Getting Here



 The Fifth International Workshop for African Archaeobotany will be held 2-5 July, 2006
at the Institute of Archaeology, University College London.






Institute of


Getting Here






IWAA participants are being encouraged to consider three themes around which to consider their archaeobotanical research (although other archaeobotanical papers will also be accepted):

Agricultural beginnings: cultivation, domestication and early dispersal

Tuesday, 4 July

    The origins of agriculture remains a major focus for archaeobotanical research, and many large questions remain unanswered in Africa: how many times were plants domesticated independently, when and under what environmental circumstances. New data is needed. Further resolution is needed on identifying domestication in some species, such as not cereal crops. Could some of the first cultivars in Africa have been garden crops and supplements, rather than staple foods? How can we identify pre-domestication cultivation in African contexts. How can we use archaeobotanical evidence to characterise the differences between the economies of foragers and farmers?

Archaeobotany and political economy: cash crops, perennials and the organization of production

Wednesday, 5 July

     After agriculture began later developments fed into increasing social complexity and major transformations in production. Archaeobotanical evidence has much to contribute to understanding the economic base of complex societies and exploring the transformations from subsistence farming to farming as wealth creation. Can we identify different patterns in the prganization of labour within or between sites, such as through the use of crop-processing models? What role do the spread of new 'cash-crops' such as fruits and fibre crops play in agricultural transformations or in increasingly differentiated economies. What are the scheduling and long-term landscape impact implicatiosn of shifts towards perrennial orchard crops?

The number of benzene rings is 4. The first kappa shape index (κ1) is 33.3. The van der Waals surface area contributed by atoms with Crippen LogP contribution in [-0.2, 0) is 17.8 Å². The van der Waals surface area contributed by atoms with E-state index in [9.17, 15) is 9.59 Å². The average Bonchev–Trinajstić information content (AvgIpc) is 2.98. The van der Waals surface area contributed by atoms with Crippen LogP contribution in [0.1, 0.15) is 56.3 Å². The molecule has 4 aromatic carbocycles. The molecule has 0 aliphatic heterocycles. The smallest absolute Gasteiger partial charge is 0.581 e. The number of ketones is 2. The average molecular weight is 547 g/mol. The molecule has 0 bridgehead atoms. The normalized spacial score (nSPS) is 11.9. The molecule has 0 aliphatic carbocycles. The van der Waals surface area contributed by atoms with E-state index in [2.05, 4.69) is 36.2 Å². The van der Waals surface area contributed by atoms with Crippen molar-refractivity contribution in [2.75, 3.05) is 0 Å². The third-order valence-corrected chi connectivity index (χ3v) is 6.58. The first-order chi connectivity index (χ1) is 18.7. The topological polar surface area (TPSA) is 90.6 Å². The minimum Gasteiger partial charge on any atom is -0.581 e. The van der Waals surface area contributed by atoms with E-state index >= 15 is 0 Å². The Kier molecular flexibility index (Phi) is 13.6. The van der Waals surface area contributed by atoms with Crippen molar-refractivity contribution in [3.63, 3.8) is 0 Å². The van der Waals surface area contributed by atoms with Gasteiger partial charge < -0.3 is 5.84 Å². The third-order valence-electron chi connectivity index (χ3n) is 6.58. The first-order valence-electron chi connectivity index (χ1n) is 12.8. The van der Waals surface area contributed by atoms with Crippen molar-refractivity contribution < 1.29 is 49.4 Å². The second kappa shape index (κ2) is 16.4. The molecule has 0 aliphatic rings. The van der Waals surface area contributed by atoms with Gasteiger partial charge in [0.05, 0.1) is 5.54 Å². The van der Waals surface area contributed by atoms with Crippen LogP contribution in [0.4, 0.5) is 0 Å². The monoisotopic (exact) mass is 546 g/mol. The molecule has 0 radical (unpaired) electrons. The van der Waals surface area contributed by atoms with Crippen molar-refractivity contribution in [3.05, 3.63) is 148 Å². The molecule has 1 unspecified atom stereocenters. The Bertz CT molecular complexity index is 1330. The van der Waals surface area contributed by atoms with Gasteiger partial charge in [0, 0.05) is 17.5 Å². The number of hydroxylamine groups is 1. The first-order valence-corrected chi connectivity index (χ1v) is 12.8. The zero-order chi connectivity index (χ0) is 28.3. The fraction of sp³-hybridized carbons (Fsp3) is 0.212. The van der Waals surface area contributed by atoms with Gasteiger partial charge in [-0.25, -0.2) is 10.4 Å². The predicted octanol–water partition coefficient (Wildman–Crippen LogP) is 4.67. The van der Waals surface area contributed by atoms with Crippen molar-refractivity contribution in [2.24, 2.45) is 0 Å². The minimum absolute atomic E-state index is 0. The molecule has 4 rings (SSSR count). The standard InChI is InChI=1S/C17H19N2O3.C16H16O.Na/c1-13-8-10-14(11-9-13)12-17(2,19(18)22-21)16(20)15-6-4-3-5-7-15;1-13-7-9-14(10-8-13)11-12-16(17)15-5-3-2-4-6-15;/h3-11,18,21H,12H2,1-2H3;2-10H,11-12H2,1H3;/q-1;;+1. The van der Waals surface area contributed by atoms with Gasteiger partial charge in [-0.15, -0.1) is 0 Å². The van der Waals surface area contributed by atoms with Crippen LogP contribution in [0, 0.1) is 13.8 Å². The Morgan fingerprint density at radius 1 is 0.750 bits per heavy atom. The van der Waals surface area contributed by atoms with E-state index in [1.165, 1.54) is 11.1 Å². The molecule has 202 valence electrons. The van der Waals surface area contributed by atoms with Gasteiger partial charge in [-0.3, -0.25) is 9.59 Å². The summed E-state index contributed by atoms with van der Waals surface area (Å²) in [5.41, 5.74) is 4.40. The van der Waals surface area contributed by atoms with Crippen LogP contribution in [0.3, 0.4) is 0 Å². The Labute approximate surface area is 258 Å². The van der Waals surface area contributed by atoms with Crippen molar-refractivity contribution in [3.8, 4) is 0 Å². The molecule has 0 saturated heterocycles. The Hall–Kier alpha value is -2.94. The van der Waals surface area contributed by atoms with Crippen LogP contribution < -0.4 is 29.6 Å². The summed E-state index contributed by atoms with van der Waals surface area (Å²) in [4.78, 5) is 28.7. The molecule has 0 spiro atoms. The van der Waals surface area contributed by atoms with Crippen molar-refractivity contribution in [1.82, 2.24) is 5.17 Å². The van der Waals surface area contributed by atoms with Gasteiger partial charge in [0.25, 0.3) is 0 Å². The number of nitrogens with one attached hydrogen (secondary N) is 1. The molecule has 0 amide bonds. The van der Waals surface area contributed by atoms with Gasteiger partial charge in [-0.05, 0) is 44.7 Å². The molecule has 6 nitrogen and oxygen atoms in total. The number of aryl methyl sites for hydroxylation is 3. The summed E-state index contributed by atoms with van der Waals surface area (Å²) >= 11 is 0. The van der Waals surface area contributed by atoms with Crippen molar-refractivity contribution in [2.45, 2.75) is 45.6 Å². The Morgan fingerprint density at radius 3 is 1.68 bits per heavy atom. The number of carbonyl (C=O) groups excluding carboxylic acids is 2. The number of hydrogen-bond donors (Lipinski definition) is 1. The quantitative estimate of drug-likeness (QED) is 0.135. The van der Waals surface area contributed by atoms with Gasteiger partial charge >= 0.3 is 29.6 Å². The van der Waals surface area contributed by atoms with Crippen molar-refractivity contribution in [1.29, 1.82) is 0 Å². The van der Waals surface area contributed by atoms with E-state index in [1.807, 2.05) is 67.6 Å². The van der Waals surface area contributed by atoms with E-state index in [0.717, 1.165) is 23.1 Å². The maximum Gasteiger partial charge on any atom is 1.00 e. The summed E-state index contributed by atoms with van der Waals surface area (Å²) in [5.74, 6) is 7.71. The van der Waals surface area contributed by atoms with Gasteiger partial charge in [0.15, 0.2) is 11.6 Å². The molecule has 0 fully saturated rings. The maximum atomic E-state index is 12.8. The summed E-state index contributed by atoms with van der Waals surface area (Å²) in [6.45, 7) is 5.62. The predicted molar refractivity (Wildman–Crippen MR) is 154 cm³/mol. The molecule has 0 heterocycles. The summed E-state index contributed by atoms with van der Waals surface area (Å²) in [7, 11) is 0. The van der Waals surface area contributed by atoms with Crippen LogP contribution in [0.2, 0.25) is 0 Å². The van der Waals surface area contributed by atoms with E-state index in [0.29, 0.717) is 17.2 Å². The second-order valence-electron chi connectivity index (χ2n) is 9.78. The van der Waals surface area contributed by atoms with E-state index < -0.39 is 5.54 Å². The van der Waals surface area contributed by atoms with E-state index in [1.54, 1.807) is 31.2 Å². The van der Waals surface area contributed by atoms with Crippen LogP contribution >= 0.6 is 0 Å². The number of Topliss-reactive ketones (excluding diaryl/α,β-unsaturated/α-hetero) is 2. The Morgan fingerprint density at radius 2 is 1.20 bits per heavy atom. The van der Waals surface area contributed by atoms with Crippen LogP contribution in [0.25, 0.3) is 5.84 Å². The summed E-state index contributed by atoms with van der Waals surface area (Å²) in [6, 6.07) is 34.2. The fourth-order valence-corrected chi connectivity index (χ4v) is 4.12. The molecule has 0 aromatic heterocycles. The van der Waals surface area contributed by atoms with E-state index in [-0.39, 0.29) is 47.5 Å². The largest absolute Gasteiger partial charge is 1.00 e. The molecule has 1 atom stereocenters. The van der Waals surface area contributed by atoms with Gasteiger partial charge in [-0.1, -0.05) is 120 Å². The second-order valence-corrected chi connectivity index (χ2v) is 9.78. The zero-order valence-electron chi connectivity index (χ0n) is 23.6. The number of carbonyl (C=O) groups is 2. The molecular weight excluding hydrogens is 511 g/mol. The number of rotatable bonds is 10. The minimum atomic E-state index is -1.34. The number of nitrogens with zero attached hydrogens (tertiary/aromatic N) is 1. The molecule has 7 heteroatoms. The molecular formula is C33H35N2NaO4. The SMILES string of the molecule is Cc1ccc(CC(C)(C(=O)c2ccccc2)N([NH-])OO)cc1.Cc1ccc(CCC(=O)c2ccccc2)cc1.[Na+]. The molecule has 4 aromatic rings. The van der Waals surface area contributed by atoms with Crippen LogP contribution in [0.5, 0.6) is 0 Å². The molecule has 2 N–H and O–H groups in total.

Gathered resources: foragers, wood fuels and the environmental impact

Monday, 3 July

    Wild plants resources are important components of any economy. This is obviously the case for hunter-gatherers, but also for others. Wood used as fuel is probably the most ubiquitous form of plant utilization and wood charcoal the most common archaeological plant remain. Wood charcoal has much ton contribute to characterizing local environmental exploitation, and the nature of that environment. Can we also tease out indications for long term impacts or woodland management?



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Last modified: 22/5/06